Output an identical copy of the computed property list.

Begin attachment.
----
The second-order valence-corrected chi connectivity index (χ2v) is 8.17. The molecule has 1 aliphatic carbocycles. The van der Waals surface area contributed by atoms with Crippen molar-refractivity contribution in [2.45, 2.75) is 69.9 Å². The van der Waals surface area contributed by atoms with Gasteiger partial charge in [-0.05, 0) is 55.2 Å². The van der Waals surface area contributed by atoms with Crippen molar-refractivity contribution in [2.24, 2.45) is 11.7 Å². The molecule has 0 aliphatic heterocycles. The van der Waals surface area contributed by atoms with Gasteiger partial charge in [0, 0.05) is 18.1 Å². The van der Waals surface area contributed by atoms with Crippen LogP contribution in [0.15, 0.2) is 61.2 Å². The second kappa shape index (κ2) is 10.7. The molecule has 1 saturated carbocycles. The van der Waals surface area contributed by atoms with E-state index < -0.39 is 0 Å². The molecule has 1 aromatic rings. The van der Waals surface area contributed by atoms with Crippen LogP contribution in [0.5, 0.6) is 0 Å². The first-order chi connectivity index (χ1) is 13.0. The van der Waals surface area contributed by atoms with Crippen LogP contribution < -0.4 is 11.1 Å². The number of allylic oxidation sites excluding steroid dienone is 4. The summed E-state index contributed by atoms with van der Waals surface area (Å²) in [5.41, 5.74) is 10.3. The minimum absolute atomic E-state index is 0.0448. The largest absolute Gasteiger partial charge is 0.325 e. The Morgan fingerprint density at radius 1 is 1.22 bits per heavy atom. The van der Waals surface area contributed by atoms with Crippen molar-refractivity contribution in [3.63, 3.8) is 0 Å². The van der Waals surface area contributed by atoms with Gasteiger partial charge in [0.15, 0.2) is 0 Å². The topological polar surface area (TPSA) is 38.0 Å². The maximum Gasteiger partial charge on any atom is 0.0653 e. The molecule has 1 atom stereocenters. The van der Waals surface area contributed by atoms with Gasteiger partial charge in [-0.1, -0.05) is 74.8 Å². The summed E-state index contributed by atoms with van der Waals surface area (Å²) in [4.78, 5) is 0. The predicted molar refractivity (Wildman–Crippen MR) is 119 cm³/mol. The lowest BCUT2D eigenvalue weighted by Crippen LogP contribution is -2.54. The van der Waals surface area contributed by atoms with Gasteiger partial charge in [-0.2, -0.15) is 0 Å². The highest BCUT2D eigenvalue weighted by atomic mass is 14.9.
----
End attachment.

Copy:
The second-order valence-corrected chi connectivity index (χ2v) is 8.17. The molecule has 1 aliphatic carbocycles. The van der Waals surface area contributed by atoms with Crippen molar-refractivity contribution in [2.45, 2.75) is 69.9 Å². The van der Waals surface area contributed by atoms with Gasteiger partial charge in [-0.05, 0) is 55.2 Å². The van der Waals surface area contributed by atoms with Crippen molar-refractivity contribution in [2.24, 2.45) is 11.7 Å². The molecule has 0 aliphatic heterocycles. The van der Waals surface area contributed by atoms with Gasteiger partial charge in [0, 0.05) is 18.1 Å². The van der Waals surface area contributed by atoms with Crippen LogP contribution in [0.15, 0.2) is 61.2 Å². The second kappa shape index (κ2) is 10.7. The molecule has 1 saturated carbocycles. The van der Waals surface area contributed by atoms with E-state index < -0.39 is 0 Å². The molecule has 1 aromatic rings. The van der Waals surface area contributed by atoms with Crippen LogP contribution in [0.5, 0.6) is 0 Å². The first-order chi connectivity index (χ1) is 13.0. The van der Waals surface area contributed by atoms with Crippen LogP contribution < -0.4 is 11.1 Å². The number of allylic oxidation sites excluding steroid dienone is 4. The summed E-state index contributed by atoms with van der Waals surface area (Å²) in [5.41, 5.74) is 10.3. The minimum absolute atomic E-state index is 0.0448. The largest absolute Gasteiger partial charge is 0.325 e. The Morgan fingerprint density at radius 1 is 1.22 bits per heavy atom. The van der Waals surface area contributed by atoms with Crippen molar-refractivity contribution in [3.63, 3.8) is 0 Å². The van der Waals surface area contributed by atoms with Gasteiger partial charge in [0.15, 0.2) is 0 Å². The topological polar surface area (TPSA) is 38.0 Å². The maximum Gasteiger partial charge on any atom is 0.0653 e. The molecule has 1 atom stereocenters. The van der Waals surface area contributed by atoms with Gasteiger partial charge in [-0.1, -0.05) is 74.8 Å². The summed E-state index contributed by atoms with van der Waals surface area (Å²) in [4.78, 5) is 0. The predicted molar refractivity (Wildman–Crippen MR) is 119 cm³/mol. The lowest BCUT2D eigenvalue weighted by Crippen LogP contribution is -2.54. The van der Waals surface area contributed by atoms with Gasteiger partial charge in [-0.2, -0.15) is 0 Å². The highest BCUT2D eigenvalue weighted by atomic mass is 14.9.